An Unfortunate but Lifesaving Discovery
Every few years, Beth Lambert and her brother Mike Walsh participate in the Genetic Counseling Program’s Personal Narratives Series in January to share their story with students.
It begins with the loss of their brother, Stephen, to stomach cancer and continues with the discovery of a link between Stephen’s diagnosis and their mother’s colon cancer. With the guidance of Devanshi Patel, MS’02, a genetic counselor at the Massachusetts General Hospital's Center for Cancer Risk Assessment, the family ultimately identifies a pathogenic variant in the CDH1 gene, which causes Hereditary Diffuse Gastric Cancer. Patel then guides the family through the journey of identifying the gene variant across their extended family.
"We are so grateful for the opportunity to share our family's story, to honor our brother Steve and all those who have died from stomach cancer, and to directly impact future medical professionals who will help others navigate their genetic testing and, possibly, some type of diagnosis,” Lambert said about continuing to share her family’s journey over the last 10 years with students at the Brandeis University Genetic Counseling Program.
Throughout the years and multiple iterations of their family’s story, there are threads that have remained unchanged. The sarcastic banter between Lambert and Walsh as they describe having their stomachs removed on the same day in 2007 at Massachusetts General Hospital allows for a brief moment of humor in which the room collectively chuckles. It remains a portion of their tale that they, amazingly, continue to find the light-hearted comedy in, which stands in stark juxtaposition to the family’s harrowing situation.
Another consistent thread is the resoluteness with which those at risk have pursued testing to determine whether they inherited the familial variant. The determination to do so reminds listeners of the power and benefits of knowledge even under the worst of circumstances. And finally, a steadfast appreciation of their genetic counselor, Patel, who has been with family members every step of the way, illustrates the value of a profession that combines science and empathy to provide guidance and compassion to individuals or families affected by genetic conditions.
Each time Lambert and Walsh make the trip to Brandeis to speak to students, their story has evolved. With the passage of time, their family has changed; Lambert and Walsh’s children, who often come to campus with them, have grown from being young and silent to young adults with their own stories to share. Those who have tested negative discuss their simultaneous feelings of relief and guilt. The family members who have learned they also have the familial variant have shared their decision-making process of when to undergo prophylactic gastrectomy.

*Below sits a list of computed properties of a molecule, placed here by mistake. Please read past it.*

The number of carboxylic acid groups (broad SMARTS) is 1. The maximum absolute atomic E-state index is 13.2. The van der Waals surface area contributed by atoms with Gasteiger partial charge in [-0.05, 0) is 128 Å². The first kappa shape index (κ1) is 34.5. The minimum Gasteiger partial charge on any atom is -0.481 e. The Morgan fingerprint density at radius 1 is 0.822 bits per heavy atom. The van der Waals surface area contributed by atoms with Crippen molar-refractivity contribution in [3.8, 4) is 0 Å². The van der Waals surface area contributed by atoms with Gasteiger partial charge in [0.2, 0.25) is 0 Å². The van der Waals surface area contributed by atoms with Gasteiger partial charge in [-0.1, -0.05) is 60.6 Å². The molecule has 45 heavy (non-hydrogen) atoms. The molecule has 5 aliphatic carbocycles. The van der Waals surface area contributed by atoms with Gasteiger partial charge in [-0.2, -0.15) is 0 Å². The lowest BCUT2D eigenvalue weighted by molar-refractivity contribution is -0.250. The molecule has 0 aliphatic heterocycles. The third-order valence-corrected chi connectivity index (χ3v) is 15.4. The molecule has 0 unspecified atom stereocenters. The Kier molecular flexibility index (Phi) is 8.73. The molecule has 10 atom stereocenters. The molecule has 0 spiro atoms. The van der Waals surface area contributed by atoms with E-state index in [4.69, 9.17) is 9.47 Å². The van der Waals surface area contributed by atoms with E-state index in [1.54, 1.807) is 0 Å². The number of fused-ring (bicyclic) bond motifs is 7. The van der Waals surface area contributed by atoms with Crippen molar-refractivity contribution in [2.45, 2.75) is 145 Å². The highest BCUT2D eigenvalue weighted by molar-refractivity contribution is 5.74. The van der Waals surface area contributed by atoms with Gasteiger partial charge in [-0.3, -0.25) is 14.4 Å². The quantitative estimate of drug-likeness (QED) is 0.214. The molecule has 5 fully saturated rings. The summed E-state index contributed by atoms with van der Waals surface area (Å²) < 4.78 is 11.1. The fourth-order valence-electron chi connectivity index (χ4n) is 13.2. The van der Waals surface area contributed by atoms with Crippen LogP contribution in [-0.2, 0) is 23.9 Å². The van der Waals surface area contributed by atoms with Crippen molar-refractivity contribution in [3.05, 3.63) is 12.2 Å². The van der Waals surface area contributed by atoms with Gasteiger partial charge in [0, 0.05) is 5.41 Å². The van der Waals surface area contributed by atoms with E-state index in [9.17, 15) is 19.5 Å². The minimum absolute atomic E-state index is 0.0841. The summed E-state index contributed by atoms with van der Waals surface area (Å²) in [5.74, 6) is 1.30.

The family narrative continues to grow year after year as the next generation of children within the family discover whether they too have inherited the variant. Their story illustrates the far-reaching effects of an inherited variant in a cancer predisposition gene and its impact on the lives of everyone in the family.
Lambert and Walsh have shared their family’s story in the news and to students on campuses across the state. They want others to know that, despite the loss of their brother, the discovery of the gene variant saved their lives, their sister Kathy’s life, and potentially the lives of some of their children, nieces and nephews. They educate families and healthcare providers about this rare condition in the hopes that another family will be able to identify that they are at risk early, and take definitive steps to save some of its members, just as they have done.
“Having spoken to a number of different groups of genetic counseling students through the years, it is clear that Brandeis' genetic counseling program is top-notch not only because of the curriculum and professors, but also because of their focus on patient educators,” Lambert said. “It is one thing to learn from a textbook and from lectures; it is something else to learn from those whose lives have been touched by disease and have worked directly with genetic counselors and other medical professionals.”